Sooo, all my sorcerers’ spells will be some lump of archaic obfuscation 😀 I’m thinking I’ll try to make spells be AEo tongue-twisters, or poems. Or perhaps in the realm of the more silly: food recipes, or instructions for electrical appliances, always spoken with great seriousness, because no sorcerer now knows the true meaning of the words!

See if you can translate the sentence below to archaic Esperanto!

The courageous fish, whom the badger had quietly killed, had been travelling from Paris to Shanghai.

La kuraĝa fiŝo, kiun la melo mallaŭte mortigis, antaŭe vojaĝadis de Parizo al Ŝanĥajo.

Boisterous Bajoran Buffoonery: badger disguised in costume crashes sci-fi convention

sky-lights-space-dark

I’m a trifle nerdy, and that’s setting off my understatement-o-meter. But whether or not you are too, you’ve probably heard this quote before:

Space: the final frontier. These are the voyages of the starship Enterprise. Its continuing mission: to explore strange new worlds, to seek out new life and new civilizations, to boldly go where no one has gone before.

Your brain may even have read it in a commanding captain’s voice. Then a massive wind up, and POW; we’re in warp. Daa, dadada, dadada BOM BOM, dadadada da daa daa daaaa dadada daaa, –

Ahem. *lays down trumpet*

Anyway, I’ve always remarked, as I’m sure many before me have, that the ending line is so punchy.

To boldly go….

Some of you may remember certain school teachers of English language endlessly chastising you for splitting infinitives: this process of instead of keeping the “to” with its “go”, you split it with a word describing the action.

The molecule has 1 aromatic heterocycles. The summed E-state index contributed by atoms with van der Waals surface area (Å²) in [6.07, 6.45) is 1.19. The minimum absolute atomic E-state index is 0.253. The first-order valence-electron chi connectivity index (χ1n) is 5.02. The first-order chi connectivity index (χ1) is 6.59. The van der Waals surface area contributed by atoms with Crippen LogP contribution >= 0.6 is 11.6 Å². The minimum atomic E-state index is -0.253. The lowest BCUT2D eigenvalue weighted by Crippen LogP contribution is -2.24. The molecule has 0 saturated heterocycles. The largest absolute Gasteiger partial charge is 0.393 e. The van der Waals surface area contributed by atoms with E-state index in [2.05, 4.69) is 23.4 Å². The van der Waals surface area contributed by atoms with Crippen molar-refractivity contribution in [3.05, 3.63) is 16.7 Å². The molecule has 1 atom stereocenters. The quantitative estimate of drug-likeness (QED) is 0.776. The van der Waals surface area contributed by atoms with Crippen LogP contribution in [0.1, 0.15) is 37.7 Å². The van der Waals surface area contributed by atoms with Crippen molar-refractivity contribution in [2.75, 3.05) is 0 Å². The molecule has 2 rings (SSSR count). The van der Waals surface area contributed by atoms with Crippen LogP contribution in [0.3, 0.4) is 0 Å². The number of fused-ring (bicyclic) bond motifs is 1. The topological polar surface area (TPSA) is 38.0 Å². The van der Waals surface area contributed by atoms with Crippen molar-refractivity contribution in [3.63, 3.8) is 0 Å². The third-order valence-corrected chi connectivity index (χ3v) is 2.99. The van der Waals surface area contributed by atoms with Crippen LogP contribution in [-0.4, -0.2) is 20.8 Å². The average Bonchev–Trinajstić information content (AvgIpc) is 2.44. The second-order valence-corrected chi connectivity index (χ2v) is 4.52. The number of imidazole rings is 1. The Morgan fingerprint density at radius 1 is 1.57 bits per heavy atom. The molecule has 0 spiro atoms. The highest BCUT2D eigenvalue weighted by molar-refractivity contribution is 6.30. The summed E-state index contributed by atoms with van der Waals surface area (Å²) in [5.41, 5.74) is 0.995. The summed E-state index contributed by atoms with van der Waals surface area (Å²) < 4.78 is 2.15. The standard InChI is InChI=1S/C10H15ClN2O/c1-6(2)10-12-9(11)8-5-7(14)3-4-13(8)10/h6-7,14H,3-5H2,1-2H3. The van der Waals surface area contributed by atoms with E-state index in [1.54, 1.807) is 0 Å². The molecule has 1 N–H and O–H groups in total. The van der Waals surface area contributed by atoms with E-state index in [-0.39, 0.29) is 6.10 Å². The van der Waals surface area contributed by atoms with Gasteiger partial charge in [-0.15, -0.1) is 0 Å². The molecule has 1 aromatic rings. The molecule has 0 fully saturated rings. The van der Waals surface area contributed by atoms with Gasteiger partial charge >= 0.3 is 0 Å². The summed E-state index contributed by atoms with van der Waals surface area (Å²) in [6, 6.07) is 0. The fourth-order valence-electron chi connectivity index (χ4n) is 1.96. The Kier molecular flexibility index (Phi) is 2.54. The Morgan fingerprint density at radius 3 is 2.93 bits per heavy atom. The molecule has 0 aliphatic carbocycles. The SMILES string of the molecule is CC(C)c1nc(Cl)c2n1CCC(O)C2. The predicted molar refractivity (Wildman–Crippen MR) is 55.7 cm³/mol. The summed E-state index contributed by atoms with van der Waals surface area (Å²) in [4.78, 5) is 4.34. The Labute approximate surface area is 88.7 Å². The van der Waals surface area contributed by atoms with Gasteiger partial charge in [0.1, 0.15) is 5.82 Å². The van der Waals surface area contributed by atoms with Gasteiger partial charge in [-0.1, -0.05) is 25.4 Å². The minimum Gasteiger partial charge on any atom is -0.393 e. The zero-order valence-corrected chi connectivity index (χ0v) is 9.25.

To ceaselessly battle.

To tirelessly study.

Many seem to consider it bad style. And often it can look clumsy. But I think there’s a place for it. It certainly feels at home in that Star Trek quote. And it’s that quote that fuelled me to ignore my English teacher! What if it were “to go boldly”?! Doesn’t that sound lame? Generally, the real way of getting around a split infinitive involves rephrasing completely. But dat ain’t needed nor wanted here, son.

ANYWAY. Why did I bring this up? You’ve probably realised that in many languages, you simply cannot split the infinitive, because it is only one word!

Take Esperanto: infinitives are the i-forms of verbs:

  • danci = to dance
  • ami = to love
  • iri = to go
  • tedanci = to do the tea dance (makes tea rain from the sky!).

I certainly can’t put “boldly” in the middle of “iri”.

So this got me thinking. How do we translate this? And is it as punchy? And is there anything we can do if it ain’t so punchy?

So the most naive translation I can come up with for that bit is this:

  • iri aŭdace kien neniu iris antaŭe (literally: to go boldly where no one has gone before)

Now, you gotta admit, that iri aŭdace — iris antaŭe combo really does give it a nice rhythm. BUT, you may disagree, but it really does read like “to go boldly” to me; it makes sense, but the punchiness is gone. It’s like a normal utterance. The power of the boldness word is lost.